Orang AsliWell, on the whole it was pretty cool. My mum's shop in Penang (eponymously known as The Bookshop) was hosting a talk on the Orang Asli presented by monsieur H. Berbar. He's a photojournalist and has spent five years on this project, including six months in the jungle, culminating in a coffee table book. Nice to hold, pretty to see, but the version printed for Malaysia has no naked people in it. He actually had to ask the orang asli to put on clothes. They were very confused about it. "It's for the KL people - they can't see nudity."
The Orang Asli are the indigenous people of the land. They exclusively live in Peninsula Malaysia and should not be confused with the Orang Asal who are those from Borneo, Sabah and Sarawak - e.g. Iban and Dayak.
Some Orang Asli have been integrated into modern society, but a number still live in the jungle. Most are nomadic and finding them is a little bit of a hit and miss affair. Berbar had to travel upriver for half a day and then trek through the jungle for a few days more to find some of them. Others are more straight-forward, such as the Meh-Mehri of Kerry Island.
Orang Asli pretty much live off the land, and they view the jungle with respect. Ceremonies are held before anyone leaves the village to go out into the jungle, and there is an idea that spirits of the dead roam out there.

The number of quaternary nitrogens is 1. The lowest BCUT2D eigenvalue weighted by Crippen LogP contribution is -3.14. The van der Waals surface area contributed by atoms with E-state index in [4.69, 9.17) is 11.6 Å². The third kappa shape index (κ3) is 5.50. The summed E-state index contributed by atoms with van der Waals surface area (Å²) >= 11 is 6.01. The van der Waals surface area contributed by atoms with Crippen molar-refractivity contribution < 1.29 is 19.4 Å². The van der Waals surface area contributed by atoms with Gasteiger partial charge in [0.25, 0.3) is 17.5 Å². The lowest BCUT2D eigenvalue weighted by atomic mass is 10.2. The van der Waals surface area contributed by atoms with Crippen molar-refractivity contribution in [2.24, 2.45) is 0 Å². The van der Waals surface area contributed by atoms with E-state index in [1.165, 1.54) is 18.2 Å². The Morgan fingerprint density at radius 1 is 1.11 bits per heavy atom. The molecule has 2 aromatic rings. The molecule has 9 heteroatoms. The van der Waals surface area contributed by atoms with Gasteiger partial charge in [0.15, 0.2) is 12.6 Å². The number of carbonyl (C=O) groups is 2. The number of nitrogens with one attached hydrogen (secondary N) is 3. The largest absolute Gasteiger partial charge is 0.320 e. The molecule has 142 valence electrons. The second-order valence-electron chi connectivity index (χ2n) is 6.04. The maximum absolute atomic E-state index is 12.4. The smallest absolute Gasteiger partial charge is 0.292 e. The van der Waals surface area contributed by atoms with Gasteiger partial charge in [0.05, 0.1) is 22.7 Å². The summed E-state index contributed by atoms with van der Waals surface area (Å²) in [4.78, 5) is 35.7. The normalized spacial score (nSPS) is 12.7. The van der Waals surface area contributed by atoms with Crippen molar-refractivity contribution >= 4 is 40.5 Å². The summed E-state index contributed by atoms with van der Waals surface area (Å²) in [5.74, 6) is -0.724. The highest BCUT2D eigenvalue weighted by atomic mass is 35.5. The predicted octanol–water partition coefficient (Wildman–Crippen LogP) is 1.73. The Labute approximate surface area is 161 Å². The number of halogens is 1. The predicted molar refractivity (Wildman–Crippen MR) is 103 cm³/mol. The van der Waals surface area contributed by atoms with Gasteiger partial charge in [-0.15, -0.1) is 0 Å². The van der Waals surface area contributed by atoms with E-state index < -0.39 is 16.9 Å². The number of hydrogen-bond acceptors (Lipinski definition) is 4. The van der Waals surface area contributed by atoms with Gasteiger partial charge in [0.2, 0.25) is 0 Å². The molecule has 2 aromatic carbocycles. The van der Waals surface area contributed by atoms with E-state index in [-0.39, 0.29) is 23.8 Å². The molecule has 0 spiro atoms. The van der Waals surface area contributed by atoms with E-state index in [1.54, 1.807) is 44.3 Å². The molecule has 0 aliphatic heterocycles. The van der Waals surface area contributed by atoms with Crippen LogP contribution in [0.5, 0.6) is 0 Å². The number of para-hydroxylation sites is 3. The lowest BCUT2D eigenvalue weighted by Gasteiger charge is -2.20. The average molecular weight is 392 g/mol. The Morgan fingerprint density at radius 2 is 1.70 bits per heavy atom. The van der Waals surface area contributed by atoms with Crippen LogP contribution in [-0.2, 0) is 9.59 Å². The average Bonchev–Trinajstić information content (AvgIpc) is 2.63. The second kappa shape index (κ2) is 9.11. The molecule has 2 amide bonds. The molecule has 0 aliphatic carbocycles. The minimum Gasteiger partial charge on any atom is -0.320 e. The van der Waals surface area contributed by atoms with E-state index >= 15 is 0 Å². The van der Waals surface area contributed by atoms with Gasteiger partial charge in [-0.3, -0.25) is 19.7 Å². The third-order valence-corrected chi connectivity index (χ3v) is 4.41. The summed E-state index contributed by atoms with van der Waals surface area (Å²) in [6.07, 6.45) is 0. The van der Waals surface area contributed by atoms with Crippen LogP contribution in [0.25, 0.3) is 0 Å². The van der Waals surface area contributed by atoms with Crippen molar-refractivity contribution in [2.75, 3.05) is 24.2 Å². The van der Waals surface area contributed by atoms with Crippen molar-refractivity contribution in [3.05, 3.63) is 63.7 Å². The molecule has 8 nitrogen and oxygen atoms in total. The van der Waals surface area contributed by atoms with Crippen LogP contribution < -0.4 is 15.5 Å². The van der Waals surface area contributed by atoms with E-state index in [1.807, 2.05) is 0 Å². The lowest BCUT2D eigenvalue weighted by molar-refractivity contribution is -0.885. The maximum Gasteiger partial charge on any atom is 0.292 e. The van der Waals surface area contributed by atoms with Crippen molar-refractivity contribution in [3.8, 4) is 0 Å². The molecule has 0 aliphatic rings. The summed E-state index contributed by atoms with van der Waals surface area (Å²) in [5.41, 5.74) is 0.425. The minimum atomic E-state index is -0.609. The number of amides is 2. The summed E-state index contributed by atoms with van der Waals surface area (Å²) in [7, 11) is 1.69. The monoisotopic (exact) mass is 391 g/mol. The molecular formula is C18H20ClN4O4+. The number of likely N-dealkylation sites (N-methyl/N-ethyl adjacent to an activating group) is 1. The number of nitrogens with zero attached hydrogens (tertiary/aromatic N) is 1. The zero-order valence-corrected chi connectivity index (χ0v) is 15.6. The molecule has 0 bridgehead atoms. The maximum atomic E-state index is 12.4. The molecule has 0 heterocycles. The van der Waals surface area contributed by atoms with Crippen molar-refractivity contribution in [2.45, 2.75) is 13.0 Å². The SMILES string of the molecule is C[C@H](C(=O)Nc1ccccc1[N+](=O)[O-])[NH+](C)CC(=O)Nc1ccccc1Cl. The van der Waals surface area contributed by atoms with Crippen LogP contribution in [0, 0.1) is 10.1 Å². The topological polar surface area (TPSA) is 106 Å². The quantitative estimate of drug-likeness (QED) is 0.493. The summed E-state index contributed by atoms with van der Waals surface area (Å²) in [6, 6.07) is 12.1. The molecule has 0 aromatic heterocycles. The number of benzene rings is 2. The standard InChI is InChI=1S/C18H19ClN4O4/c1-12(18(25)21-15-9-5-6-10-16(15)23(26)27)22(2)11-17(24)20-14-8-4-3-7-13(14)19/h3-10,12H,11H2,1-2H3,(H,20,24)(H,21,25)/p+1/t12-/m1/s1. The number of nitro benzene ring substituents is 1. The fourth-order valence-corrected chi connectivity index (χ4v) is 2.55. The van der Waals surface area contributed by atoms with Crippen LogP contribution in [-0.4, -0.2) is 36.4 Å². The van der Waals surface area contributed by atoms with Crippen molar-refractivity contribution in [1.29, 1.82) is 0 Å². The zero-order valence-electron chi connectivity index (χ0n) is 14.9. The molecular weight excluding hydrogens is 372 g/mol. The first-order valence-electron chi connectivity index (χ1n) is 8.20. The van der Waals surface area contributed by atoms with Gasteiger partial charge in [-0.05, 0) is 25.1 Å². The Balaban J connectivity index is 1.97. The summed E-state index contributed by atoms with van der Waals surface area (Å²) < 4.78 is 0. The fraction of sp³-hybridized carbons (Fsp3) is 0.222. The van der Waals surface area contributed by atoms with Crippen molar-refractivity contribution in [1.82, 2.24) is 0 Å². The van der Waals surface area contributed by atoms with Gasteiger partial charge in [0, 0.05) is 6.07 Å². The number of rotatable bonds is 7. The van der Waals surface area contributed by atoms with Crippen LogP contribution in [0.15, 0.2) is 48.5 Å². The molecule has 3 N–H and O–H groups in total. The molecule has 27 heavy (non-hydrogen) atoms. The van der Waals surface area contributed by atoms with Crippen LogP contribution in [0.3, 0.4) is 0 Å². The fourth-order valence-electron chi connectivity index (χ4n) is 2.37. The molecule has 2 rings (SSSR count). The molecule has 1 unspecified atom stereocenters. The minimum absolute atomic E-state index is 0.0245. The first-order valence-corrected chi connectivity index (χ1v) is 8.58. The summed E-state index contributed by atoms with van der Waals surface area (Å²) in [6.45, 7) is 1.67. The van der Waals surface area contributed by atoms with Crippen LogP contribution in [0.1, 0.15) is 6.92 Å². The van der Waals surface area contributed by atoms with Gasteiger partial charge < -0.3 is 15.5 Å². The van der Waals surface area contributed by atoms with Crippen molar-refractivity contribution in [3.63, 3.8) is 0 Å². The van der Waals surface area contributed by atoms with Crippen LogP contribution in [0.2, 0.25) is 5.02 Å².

They also believe that spirits are captured by cameras in photographs. Strangely, they believe that the spirit is in the first photograph you take, but not the others. Berbar took polaroids and returned the first one he took back to the subject. That way, they didn't feel as if their spirits were being taken away.
Be careful of whose hand you shake, it seems. Taking the hand of a woman is tantamount to taking her to be your wife. Berbar said he shook seven women's hands before discovering this.
Anyway, anything you do in the tribe needs the OK of the chief. You want to marry someone, see the chief. You want to divorce them, see the chief. Go into the jungle, "Yo, chief!". If you want someone to take medicine, you show it first to the chief and then he takes a bit, then everybody else takes a bit, and then you administer the medicine.
Food is what you find. Meat includes snakes, rats and monkeys. Berbar liked snake, I personally would find it an acquired taste. They hunt with blowpipes tipped with poison. One scratch, and you'd be dead within a few minutes. A single dart will take down an elephant.
The innate sense of direction of the orang asli is supreme. If you take one out of his village and leave him somewhere hours away, he will find his way back.
Anyway, the whole afternoon was filled with snippets like this, and I'll be posting a notice up when his book is available. His next project is on Penang island and the Bookshop is meant to have a small cameo role in it.
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